New Classes Making History

Abby Sheperd, Staff Writer

This semester at Olathe North, students in Black American History are learning history through a new lens, while being taught about the diverse perspectives that make up America’s past. Many students are excited for this class, as it promises to deliver different historical viewpoints. Black American History departs from the traditional history class, where the focus is usually either American or European.

Last year, Olathe North students were sent a survey from the administration, inquiring which history courses interested them the most. The options were Black American History, Women’s Studies, Latino Studies, and Asian Studies. Due to the positive responses, Black American History was chosen to be piloted this semester, and Women’s Studies was chosen to be piloted in the fall of 2019.

These courses will exclusively be offered at Olathe North, and if they are shown to be successful and enough students enroll, Black American History and Women’s Studies will be implemented in all of the Olathe high schools. Students who are enrolled in either of these classes will receive a .5 Social Studies credit.


Olathe North is known for being diverse, and various teachers and students have been trying for years to implement classes that would allow everyone to feel represented. Philip Simons, who teaches the Black American History class, describes the long journey it has taken to make this class happen. “We’ve been trying to get this class for the last six years, since I started working here. I think now is the right time because we have a new principal that advocates for diversity and change in our school that’s needed.”

Simons also credits Olathe North students for the formation of Black American History. “Diversity Council and Black Student Union got together and talked about some of the issues they had, as seniors. They mainly discussed how none of the lessons looked like them.”

Even though they are just a few weeks into school, the 36 students in Black American History’s 2nd hour have already jumped into learning. Junior Allure Adams describes the variety of topics that have been covered so far. “We’ve talked about the struggle of blackface in America, different kingdoms in Africa, which we are working on right now, and different social issues.”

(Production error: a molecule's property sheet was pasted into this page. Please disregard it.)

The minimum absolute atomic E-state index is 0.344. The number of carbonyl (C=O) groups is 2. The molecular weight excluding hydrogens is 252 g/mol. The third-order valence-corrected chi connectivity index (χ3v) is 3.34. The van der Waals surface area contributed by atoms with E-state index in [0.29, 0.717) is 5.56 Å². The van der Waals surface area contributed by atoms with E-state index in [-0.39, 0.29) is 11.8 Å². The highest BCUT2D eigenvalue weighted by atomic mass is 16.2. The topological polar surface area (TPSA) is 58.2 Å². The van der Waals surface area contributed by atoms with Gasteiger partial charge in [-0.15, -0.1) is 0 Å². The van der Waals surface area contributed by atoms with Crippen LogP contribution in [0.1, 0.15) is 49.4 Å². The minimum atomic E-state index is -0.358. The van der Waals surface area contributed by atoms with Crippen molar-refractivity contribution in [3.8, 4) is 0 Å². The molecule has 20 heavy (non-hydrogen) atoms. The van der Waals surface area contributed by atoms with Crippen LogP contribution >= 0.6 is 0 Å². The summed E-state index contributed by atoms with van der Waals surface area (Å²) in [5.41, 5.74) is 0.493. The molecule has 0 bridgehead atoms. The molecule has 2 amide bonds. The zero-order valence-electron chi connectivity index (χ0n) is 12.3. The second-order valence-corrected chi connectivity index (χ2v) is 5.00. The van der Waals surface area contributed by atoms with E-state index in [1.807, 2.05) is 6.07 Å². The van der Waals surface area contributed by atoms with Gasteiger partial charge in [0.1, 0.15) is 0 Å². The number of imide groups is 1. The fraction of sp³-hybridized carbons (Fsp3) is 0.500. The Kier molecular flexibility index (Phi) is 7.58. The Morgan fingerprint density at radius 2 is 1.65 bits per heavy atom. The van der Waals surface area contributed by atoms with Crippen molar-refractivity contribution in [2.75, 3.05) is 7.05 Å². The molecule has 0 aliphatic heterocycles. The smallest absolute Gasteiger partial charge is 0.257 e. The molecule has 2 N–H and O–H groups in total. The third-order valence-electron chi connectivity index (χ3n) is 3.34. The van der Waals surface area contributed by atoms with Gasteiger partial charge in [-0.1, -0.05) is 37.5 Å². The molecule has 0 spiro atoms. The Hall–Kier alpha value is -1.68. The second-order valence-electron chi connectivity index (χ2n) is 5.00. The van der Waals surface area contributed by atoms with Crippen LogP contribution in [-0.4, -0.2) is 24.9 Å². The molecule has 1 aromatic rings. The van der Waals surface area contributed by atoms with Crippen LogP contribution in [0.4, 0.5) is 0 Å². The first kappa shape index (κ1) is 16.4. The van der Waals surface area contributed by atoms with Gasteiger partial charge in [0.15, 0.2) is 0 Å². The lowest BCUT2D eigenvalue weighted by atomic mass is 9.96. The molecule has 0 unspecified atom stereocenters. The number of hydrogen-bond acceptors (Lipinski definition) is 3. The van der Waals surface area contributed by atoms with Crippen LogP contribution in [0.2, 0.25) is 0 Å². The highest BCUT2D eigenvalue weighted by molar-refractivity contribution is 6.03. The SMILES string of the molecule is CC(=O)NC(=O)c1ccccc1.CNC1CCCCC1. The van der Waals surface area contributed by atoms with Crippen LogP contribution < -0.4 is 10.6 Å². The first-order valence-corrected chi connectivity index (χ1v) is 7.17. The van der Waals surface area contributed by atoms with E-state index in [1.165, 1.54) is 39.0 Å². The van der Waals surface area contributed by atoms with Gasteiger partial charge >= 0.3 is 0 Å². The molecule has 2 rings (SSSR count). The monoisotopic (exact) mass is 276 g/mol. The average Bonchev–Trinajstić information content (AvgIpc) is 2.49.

Junior Jamal Davis, who is also taking the class, is excited to be taught black history in a more in-depth approach, saying, “I’m excited to learn about more than just well-known people, like Martin Luther King Jr. or Malcolm X.”

Next fall, Women’s Studies will also be piloted, and will be taught by U.S History teacher Abby Shopper. When the district coordinator reached out to high school history teachers to see who would be interested in teaching these courses, Shopper immediately responded. “I said I would be interested in any of them, so I volunteered myself.”

Just like for Black American History, students seem eager to take Women’s Studies. Junior Abbi Griswold looks forward to the different perspective that will be displayed in this new course. “In a lot of history classes, the ‘men’s’ side is focused on more, so being able to take a class which not only focuses on the history of women, but also the current issues facing women is really exciting,” she explains.

Shopper has seen the excitement for Women’s Studies from students in her own classes, and adds, “It sounds like people will be interested, but I hope it works with schedules, because it may only be offered one hour.”

Black American History’s curriculum is set, while Women’s Studies’ is still a work in progress. Curriculum coordinators in the district as well as history teachers like Shopper are currently working on this. “We are still working on the curriculum, but I think it will cover a pretty broad time period, as well as historical figures from around the world,” she explains.

Adams has enjoyed Black American History so far, and advises other students to follow her example and take the course. “I would recommend this class because it gives students something new for a change, rather than regular history classes, because they seem repetitive sometimes, so this is just a way to break out of that.”

Simons believes there is a lot to be learned from his class, saying, “We don’t know about each other’s culture and heritage. We are very ignorant, so we fill in the spaces and assume. This class will teach you hard facts about the Black American experience.”

For those who are looking to branch out and take different classes next year, consider enrolling in Black American History or Women’s Studies, where students of all backgrounds can come together to understand different perspectives and have important discussions.